Public libraries are funded by your taxes, via a governing body. In our case that is the Goulburn Mulwaree Council. Goulburn Library provide a large range of services for the Goulburn region including: storytime and early childhood education sessions for babies, and pre-schoolers; school visits for primary school children; an HSC support collection; a literacy and ESL collection to support teenagers and adults with low literacy levels and English as their second language; a large collection of over 50,000 non-fiction, fiction, large print, audio books, DVDs and CDs, children’s books, graphic novels, games, magazines and newspapers; a massive online collection of millions of digitised materials such as books, journals and newspapers; a special local history and family history collection; regular author talks, workshops and activities for adults; book clubs; craft groups; computer training courses; 19 trained library staff.
Erin ended up working in libraries almost by accident. She was studying a Bachelor of Communication in Media Production at the University of Canberra and needed a job, a normal uni student type job, and was looking for work as a waitress or in a shop or something.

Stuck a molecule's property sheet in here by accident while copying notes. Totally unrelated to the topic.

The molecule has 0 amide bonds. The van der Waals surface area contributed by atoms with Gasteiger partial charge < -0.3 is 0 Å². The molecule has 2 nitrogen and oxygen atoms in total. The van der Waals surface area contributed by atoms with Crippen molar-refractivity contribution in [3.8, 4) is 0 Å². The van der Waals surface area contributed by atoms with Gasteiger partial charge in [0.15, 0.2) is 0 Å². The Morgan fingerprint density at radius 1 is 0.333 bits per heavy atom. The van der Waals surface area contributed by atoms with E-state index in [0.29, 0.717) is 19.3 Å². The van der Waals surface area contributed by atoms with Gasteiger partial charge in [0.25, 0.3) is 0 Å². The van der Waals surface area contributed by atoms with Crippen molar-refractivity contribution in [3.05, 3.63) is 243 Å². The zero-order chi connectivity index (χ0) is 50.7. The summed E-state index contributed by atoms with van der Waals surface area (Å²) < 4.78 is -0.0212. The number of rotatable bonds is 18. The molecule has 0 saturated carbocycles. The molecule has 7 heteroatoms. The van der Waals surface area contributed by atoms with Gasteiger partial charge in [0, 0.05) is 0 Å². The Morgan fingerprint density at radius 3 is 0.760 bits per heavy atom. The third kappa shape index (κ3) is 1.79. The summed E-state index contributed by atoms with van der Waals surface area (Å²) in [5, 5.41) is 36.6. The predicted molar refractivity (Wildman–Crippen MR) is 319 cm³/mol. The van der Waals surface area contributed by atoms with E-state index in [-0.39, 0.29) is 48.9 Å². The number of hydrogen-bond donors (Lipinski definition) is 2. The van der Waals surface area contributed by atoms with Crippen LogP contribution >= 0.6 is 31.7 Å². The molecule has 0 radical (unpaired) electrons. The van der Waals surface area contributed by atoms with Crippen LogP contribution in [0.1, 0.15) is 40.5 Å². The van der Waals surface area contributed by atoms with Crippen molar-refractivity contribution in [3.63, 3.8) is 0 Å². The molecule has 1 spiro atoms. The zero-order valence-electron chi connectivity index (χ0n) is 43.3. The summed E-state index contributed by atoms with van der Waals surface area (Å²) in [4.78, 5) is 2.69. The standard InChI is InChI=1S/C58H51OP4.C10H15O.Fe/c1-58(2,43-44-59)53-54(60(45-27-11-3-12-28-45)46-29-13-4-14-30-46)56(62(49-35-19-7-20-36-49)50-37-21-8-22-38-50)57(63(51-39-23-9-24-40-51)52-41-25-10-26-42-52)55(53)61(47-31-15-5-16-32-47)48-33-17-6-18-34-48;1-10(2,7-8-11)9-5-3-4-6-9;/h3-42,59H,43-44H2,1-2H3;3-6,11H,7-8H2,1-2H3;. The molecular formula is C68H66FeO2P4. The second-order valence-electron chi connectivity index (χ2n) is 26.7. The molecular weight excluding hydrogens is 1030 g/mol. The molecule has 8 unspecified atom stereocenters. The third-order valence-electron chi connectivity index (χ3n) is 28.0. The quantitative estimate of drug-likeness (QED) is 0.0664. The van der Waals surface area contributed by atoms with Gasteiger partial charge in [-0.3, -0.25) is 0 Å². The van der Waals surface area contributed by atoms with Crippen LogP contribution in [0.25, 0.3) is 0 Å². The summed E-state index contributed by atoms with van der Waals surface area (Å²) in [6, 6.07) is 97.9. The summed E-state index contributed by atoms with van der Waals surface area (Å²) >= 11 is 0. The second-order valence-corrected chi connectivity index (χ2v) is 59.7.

A friend at the time was studying for a library technician qualification and had gotten a job at the National Library of Australia. He called her one day to let her know they were looking for casual staff. So, in her typically outspoken and assertive way, Erin called his boss to get one of these casual jobs. He said they were looking for people with library training and experience, and Erin said that if she could find a book on the shelf in her local library then she could do it there too. And that was that, really.
Erin wasn’t really aware that she was talking to a manager at a Commonwealth government department, and the largest library in the southern hemisphere. She has, of course, since learned that this is not an appropriate way to get a government job, but it seemed to work for whatever reason.